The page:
“Kate didn’t plan it, she came upon (a disability studies class) by accident,” Helen Welling said, adding that she believes through this series Kate’s memory at Miami will stay alive. “She had a strong sense of who she was … She found her voice at Miami.”

Steve Smith loved the camaraderie of friendship, and his mother Edye Smith said that the renovations on a common room at his all boys’ high school in Bethesda, Md. were all too fitting.

“Stephen was all about buddies, friends and keeping people together,” Edye Smith said. She explained that the renovations at the Landon School to the two rooms of the lounge – now called The Steve Smith Lounge – were intended to foster Steve’s beliefs in the importance of friends and family.

In addition, an award given yearly to a student at the Landon School is the only award at the school in which the boys vote on the recipient. The winner isn’t based on athleticism or overarching intelligence, rather someone who is a friend to all.

“This is the only current award that is voted on by the seniors for someone that embodies the spirit of Stephen – a friend to everyone,” Edye Smith said.

The Smiths are also working on establishing a scholarship at Miami, however it may take some time.

“We’re still on our knees after his death,” Edye Smith said. “You need a certain amount of strength to make something like that happen.”

For the past two years, participants in the Chicago Marathon – held annually in October – have run in honor of Steve, Kate and Julie. In 2006, there were eight runners registered for “Running to Remember,” and in 2005 there were 12.

In addition members of Pi Phi will once again release about 200 balloons with laminated cards attached during their alumni weekend – or “Julie’s Weekend” – to be held April 14 to 15. These cards have pictures of Steve, Kate and Julie on one side, and briefly tell their story on the other.

“If you find this,” the cards read, “please visit to let us know when and where you found it and that their spirit has now touched your life, as well.”

Friends and family members will be traveling to Oxford the weekend of April 10 in memory of the three students. Helen Welling said that she’ll “God willing” return to Oxford every April 10.

“I want to sit on (Julie’s bench), see young students, engage in conversation with them,” she said.

She expressed the desire for the stories of the three students to be told – even after all students who were here at the time graduated.

Senior Lauren Centa, a friend of Kate, said it is important to see the physical memorials on campus and hopes that current first- and second-year students grasp the realities of what happened two years ago.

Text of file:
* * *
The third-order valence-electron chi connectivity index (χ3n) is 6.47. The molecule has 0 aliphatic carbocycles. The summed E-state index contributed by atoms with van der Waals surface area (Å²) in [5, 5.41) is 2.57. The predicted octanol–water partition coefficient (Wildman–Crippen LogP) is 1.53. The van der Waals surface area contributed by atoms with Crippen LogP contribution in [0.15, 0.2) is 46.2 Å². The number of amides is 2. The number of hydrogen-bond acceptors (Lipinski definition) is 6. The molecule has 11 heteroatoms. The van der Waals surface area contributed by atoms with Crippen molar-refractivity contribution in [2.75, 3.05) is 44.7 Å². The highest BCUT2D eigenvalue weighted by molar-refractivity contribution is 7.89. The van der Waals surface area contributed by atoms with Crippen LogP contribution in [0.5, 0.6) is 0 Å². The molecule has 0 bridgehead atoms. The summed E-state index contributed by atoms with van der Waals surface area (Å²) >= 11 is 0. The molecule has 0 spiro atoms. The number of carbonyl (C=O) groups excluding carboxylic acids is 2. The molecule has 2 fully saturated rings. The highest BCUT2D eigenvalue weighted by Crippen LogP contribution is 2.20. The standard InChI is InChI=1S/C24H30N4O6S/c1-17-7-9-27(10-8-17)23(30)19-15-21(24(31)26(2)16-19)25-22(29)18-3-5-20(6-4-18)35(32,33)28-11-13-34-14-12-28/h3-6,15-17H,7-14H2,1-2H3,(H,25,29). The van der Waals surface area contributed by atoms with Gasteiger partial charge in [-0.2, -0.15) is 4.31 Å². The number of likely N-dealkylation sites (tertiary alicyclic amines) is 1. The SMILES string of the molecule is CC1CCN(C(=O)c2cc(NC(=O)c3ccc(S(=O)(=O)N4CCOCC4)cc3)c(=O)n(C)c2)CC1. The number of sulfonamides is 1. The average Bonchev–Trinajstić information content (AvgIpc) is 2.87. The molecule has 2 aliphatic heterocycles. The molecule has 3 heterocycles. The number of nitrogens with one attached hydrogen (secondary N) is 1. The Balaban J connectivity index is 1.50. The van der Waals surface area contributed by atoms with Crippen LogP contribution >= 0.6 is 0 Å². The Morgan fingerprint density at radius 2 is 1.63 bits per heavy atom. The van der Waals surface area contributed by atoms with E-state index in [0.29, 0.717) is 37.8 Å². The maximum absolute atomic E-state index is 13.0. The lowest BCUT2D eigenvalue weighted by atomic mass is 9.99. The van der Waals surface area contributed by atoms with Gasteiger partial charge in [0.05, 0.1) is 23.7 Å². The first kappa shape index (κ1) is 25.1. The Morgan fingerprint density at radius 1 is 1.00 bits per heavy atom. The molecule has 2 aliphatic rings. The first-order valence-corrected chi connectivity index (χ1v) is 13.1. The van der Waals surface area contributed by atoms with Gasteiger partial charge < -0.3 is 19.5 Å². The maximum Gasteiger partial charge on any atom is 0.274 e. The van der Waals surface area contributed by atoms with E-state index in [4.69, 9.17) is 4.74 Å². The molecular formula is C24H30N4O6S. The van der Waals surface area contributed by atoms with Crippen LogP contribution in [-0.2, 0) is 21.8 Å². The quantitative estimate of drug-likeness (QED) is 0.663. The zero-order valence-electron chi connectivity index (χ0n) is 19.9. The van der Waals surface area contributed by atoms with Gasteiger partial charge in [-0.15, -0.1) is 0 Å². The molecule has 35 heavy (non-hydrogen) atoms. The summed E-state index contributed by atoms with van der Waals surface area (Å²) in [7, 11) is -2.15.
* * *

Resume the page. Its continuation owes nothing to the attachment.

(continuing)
“They may not know who (Kate) is or what happened, but the memory of her is there,” Centa said. ” … What all of us took from this situation is to appreciate life. You get so caught up in the college life, you feel invincible.”

Edye Smith said even though when she travels to Oxford now all she can think about is “that horrible day,” she wants to move past those feelings. After all, Steve loved Oxford.

“I can he
ar Stephen’s voice in my head: don’t focus on that day, on the fire,” she said. “Focus on the good things.”

Edye Smith stressed that there needs to be changes in the safety of off-campus housing and that parents and lawmakers need to make those changes happen.

“Watching my family suffer through this, it forever alters your life,” she said. “I don’t want to see any other families experience this.”

She said that she wants current students to realize, no matter how unfair it is, life can be fleeting. Helen Welling and Doug and Linda Turnbull echoed these sentiments.

“For a parent, the thing you really don’t want to have happen is that your daughter is forgotten,” Doug Turnbull said.

All connected to Steve, Kate or Julie seemed to be speaking with one voice, as all expressed the desire for the memories of the three students to live on at Miami.

Kelly Luken, Julie’s sister, expressed the difficulties of explaining to students who weren’t yet at Miami April 10, 2005 the impact of such an event. She said the most important thing is for students to remember that life is short and to live each day.

“When you lose someone that is so important to you, you will do anything you can to keep that person’s memory alive,” Luken said, via e-mail. ” … My hope is that we are able to hold an event each year and continue to honor and remember my sister.”